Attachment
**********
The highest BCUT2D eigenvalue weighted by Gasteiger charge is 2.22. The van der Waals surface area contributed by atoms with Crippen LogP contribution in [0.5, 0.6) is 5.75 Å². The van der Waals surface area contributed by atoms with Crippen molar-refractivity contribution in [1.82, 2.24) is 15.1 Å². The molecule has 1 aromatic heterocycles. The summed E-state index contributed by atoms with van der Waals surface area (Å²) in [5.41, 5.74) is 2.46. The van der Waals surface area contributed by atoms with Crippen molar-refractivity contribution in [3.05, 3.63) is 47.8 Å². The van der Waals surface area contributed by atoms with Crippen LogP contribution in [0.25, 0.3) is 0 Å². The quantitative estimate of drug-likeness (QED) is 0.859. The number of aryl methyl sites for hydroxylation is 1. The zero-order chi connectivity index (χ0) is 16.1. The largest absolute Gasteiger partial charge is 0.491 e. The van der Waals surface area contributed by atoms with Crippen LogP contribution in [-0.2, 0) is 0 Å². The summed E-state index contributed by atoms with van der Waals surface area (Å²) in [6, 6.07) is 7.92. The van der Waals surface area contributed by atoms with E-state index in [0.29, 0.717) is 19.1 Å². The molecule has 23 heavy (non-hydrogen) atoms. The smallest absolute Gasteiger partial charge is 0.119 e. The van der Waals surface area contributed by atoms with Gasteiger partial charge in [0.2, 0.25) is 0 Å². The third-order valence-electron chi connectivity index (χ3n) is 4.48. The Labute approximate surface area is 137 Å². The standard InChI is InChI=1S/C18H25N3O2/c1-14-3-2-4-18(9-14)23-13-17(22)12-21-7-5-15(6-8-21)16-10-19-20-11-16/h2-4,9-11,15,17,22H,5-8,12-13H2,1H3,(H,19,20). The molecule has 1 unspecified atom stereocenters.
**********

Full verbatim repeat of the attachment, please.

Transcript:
The highest BCUT2D eigenvalue weighted by Gasteiger charge is 2.22. The van der Waals surface area contributed by atoms with Crippen LogP contribution in [0.5, 0.6) is 5.75 Å². The van der Waals surface area contributed by atoms with Crippen molar-refractivity contribution in [1.82, 2.24) is 15.1 Å². The molecule has 1 aromatic heterocycles. The summed E-state index contributed by atoms with van der Waals surface area (Å²) in [5.41, 5.74) is 2.46. The van der Waals surface area contributed by atoms with Crippen molar-refractivity contribution in [3.05, 3.63) is 47.8 Å². The van der Waals surface area contributed by atoms with Crippen LogP contribution in [0.25, 0.3) is 0 Å². The quantitative estimate of drug-likeness (QED) is 0.859. The number of aryl methyl sites for hydroxylation is 1. The zero-order chi connectivity index (χ0) is 16.1. The largest absolute Gasteiger partial charge is 0.491 e. The van der Waals surface area contributed by atoms with Crippen LogP contribution in [-0.2, 0) is 0 Å². The summed E-state index contributed by atoms with van der Waals surface area (Å²) in [6, 6.07) is 7.92. The van der Waals surface area contributed by atoms with E-state index in [0.29, 0.717) is 19.1 Å². The molecule has 23 heavy (non-hydrogen) atoms. The smallest absolute Gasteiger partial charge is 0.119 e. The van der Waals surface area contributed by atoms with Gasteiger partial charge in [0.2, 0.25) is 0 Å². The third-order valence-electron chi connectivity index (χ3n) is 4.48. The Labute approximate surface area is 137 Å². The standard InChI is InChI=1S/C18H25N3O2/c1-14-3-2-4-18(9-14)23-13-17(22)12-21-7-5-15(6-8-21)16-10-19-20-11-16/h2-4,9-11,15,17,22H,5-8,12-13H2,1H3,(H,19,20). The molecule has 1 unspecified atom stereocenters.